This article is one of the series which introduces Eclipse to experienced Caché/ Ensemble/ HealthShare users. The goal is to open the perspective of a developer who was using Caché Studio for years and make Her/ Him see deeply into the Eclipse world – far beyond Atelier. In other words it is an Atelier (Eclipse IDE for InterSystems technology) beginner’s guide. This time the topic is: editing XML files using Atelier.
Editing XML files? We do not do that in Studio. Do we? Yes, we do. Oh, I am sorry. No, we do not.
We do for example
n HealthShare CDA/ SDA sample messages – pure XML
n Ensemble production settings, DTL, BPL – codeless, single XML block class
n HL7 Schema, ZEN, ZEN Reports, Installer Manifest, RESTful service mapper…
So yes, we do a lot of XML editing in our environment, and no we do not edit XML file but DTL, BPL, etc. “What Difference Does It Make?” A lot. When we edit for example a DTL, we expect from the editor that it “knows the DTL syntax”. So there is no need to remember all tag and attribute names, but the editor offers the potential valid names, even values in the form of a code completion or IntelliSense. Also it is an expected feature that XML contents is validated on open/ save/ compile. Nothing is easier in the XML world. There are XML schema definitions (DTD or XSD) which provide the required information for the editor. The following lines are describing how Atelier can be extended with XML editing feature and provide the required XML schema definitions.
Install XML Editor
To add the XML editing you need to install the Eclipse XML Editors and Tools classic plug in by using the Atelier Install New Software menu.
Once you installed you can use the New menu to create XML file. Select New/ Other/ XML/ XML file wizard. For the folder I recommend to create a CSP subfolder, because that makes the synchronization relatively easy. Please remember that every file in your Atelier local workspace is subject of synchronization to a Caché server. The CSP subfolders are able to manage raw XML data files at server side.
Then the wizard asks how the XML file is created. Select the Create XML file from XML schema definition option. Now the question is: where does an XSD come from? Eclipse XML editor gives you two options. Either to define it per file or create catalogs. I highly recommend creating catalogs. You should go to Preferences/ XML/ XML Catalog and add your XSD or DTD files. Once you selected the proper XSD, the editor is ready with IntelliSense & validation. Have fun… Oh, I am sorry. I almost forgot to tell, if the XML content is not a complete file but an XData block within a Caché class, then obviously you need to copy-paste the XML data between the file and the XData block. I know, that there should be some tide integration, but let us leave some topic for tomorrow too.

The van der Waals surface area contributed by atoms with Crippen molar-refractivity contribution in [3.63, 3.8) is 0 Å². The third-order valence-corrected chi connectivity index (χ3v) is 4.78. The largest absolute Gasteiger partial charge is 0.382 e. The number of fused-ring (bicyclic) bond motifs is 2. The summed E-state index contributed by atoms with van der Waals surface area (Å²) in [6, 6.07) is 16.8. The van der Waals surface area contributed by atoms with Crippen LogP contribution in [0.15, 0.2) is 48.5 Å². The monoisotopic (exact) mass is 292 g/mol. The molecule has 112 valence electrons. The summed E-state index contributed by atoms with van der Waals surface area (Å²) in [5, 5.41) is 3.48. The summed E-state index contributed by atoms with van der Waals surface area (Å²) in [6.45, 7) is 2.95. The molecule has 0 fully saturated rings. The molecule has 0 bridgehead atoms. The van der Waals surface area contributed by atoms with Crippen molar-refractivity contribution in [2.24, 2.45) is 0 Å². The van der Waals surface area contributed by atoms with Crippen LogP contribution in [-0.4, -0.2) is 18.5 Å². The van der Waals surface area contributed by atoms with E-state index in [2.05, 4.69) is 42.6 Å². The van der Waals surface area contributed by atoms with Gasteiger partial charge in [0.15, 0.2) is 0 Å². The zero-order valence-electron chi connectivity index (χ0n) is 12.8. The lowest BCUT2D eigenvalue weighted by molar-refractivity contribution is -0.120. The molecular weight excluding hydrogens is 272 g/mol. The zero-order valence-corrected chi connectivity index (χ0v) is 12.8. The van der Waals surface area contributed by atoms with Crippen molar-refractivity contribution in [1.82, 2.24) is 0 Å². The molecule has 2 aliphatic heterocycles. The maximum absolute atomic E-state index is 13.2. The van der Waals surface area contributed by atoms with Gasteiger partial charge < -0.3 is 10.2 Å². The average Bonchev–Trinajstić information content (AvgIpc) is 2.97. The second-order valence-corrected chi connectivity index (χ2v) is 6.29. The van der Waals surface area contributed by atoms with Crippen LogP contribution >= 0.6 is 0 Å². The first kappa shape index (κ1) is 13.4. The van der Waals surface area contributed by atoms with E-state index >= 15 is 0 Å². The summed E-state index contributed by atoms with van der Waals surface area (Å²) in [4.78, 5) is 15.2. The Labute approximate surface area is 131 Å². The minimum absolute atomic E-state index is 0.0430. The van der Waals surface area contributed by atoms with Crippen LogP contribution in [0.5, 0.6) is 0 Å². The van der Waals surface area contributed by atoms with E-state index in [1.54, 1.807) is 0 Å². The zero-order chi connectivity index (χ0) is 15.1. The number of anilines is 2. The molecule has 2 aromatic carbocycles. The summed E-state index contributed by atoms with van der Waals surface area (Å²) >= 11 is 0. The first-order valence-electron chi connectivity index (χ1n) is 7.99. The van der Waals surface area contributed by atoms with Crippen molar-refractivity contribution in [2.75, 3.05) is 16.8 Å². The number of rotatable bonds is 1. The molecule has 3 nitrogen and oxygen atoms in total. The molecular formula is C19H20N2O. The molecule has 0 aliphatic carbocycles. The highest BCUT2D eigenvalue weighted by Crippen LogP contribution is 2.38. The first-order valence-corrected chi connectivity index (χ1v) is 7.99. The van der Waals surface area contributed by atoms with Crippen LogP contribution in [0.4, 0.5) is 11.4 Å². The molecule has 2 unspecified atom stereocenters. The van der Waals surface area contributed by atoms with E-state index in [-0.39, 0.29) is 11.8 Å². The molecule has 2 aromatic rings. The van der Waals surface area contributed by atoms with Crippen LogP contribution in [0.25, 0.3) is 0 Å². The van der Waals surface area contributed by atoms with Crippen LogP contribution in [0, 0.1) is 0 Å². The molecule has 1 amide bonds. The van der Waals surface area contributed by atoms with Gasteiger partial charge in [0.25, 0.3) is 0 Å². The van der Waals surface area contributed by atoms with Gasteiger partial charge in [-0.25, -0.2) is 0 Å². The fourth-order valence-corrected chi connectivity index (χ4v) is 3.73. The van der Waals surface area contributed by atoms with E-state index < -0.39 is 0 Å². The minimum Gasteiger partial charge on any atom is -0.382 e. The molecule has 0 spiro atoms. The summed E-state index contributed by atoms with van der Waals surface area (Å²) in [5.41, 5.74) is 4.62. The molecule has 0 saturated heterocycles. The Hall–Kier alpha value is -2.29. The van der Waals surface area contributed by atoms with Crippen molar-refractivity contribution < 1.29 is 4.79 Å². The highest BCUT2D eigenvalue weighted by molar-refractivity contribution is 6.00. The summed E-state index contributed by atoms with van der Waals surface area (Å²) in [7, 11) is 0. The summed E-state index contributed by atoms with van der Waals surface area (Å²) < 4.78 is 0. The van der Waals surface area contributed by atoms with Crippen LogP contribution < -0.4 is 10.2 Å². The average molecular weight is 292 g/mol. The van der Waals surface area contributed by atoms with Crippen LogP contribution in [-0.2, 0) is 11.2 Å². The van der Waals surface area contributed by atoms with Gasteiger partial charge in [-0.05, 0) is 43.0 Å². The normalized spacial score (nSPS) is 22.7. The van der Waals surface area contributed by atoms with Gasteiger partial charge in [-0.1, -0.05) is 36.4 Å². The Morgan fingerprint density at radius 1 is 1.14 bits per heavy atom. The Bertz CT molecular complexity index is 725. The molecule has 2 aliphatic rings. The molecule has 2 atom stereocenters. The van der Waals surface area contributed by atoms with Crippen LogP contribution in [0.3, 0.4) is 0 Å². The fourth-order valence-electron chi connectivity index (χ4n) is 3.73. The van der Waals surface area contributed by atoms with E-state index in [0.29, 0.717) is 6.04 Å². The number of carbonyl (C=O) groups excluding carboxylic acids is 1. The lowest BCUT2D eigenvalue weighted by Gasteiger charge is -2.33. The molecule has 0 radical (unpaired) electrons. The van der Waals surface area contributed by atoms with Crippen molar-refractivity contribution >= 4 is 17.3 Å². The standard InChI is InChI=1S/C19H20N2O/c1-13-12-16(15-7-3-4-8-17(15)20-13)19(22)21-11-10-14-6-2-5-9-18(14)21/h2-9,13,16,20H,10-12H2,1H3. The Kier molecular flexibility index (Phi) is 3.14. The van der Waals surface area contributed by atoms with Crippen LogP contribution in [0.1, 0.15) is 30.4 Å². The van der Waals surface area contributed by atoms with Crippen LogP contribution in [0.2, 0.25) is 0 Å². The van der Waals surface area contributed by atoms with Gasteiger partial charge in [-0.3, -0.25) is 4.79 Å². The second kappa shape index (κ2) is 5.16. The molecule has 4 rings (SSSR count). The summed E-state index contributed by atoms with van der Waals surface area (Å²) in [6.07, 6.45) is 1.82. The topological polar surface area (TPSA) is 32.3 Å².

Where does an XSD come from?
Are we done? Almost. Where do I find the relevant XSD files in Caché? Well, that is a very good question.
The good news is that it all depends on what contents we want to edit. Let us have a closer look.
The first example for XML files were the IHE messages, CDA/ SDA documents. Those XML files are used in demos, POCs or any private learning session. Since the messages, documents are complex, it is not too bad, that the editor offers all valid choices for tag and attribute names. The XSD file can be found either inside the HealthShare installation directory or on public web site of organization maintaining the structure (IHE, HL7).
Another good example is the SOAP header. Since header elements are very well defined in structure, it is always easy to find the XSD to a particular header part. Including many kinds of SAML tickets.
Of course Ensemble XML VDoc uses XSD. Just add the same XSD to the Atelier XML Catalog list, and you are able to edit/ validate test messages.
How about the Caché/ Ensemble/ HealthShare internal structures stored in XData block? Some has it’s own XSD like Ensemble Production, BPL, DTL, Rule available as an XData block in Ens.Schema.* classes. With some copy/ paste and polishing on the XSD, it works just fine. The most you have to do is to properly complete the <schema> tag by adding the right targetNamespace attribute and xmlns:ns namespace for the local types defined inside the schema. Then you are ready to edit BPL/ DTL/ Rule from Atelier.
And the REST of our XData block structures? Such as REST resource maps, ZEN, ZEN Reports, Installer Manifest, etc. Well, the good news is that we can generate XML schema definition using %XML.Schema utility class. Whenever someone is done with generating the right XSD, the job is done (not talk about importing it to Atelier).
It looks like a hell lot of work. Indeed it is not. You can collect and load the most frequently used XSD files in few hours, and then you are on the way “to infinity and beyond”.
If you can not refrain from sharing XSDs I am sure you are more than welcome at InterSystems Developers Community.
Happy XML editing.